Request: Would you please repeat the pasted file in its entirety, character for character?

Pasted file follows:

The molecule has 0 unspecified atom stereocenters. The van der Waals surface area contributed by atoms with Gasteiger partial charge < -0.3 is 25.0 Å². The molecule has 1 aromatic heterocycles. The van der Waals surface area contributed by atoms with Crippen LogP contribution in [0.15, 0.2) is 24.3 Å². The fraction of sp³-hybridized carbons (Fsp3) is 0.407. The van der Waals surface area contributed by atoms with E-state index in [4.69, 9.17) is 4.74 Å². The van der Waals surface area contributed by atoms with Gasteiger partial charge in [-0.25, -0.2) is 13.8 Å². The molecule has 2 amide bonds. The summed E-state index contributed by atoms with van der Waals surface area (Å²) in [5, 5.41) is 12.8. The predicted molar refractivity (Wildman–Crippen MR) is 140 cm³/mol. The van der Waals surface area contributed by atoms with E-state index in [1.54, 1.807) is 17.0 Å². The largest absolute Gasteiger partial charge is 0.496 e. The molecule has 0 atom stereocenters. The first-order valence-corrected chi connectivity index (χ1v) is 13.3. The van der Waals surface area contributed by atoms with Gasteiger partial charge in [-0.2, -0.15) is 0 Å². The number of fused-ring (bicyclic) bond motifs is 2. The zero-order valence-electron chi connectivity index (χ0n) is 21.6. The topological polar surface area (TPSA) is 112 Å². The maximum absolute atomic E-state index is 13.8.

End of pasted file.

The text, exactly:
The molecule has 0 unspecified atom stereocenters. The van der Waals surface area contributed by atoms with Gasteiger partial charge < -0.3 is 25.0 Å². The molecule has 1 aromatic heterocycles. The van der Waals surface area contributed by atoms with Crippen LogP contribution in [0.15, 0.2) is 24.3 Å². The fraction of sp³-hybridized carbons (Fsp3) is 0.407. The van der Waals surface area contributed by atoms with E-state index in [4.69, 9.17) is 4.74 Å². The van der Waals surface area contributed by atoms with Gasteiger partial charge in [-0.25, -0.2) is 13.8 Å². The molecule has 2 amide bonds. The summed E-state index contributed by atoms with van der Waals surface area (Å²) in [5, 5.41) is 12.8. The predicted molar refractivity (Wildman–Crippen MR) is 140 cm³/mol. The van der Waals surface area contributed by atoms with E-state index in [1.54, 1.807) is 17.0 Å². The largest absolute Gasteiger partial charge is 0.496 e. The molecule has 0 atom stereocenters. The first-order valence-corrected chi connectivity index (χ1v) is 13.3. The van der Waals surface area contributed by atoms with Gasteiger partial charge in [-0.2, -0.15) is 0 Å². The number of fused-ring (bicyclic) bond motifs is 2. The zero-order valence-electron chi connectivity index (χ0n) is 21.6. The topological polar surface area (TPSA) is 112 Å². The maximum absolute atomic E-state index is 13.8.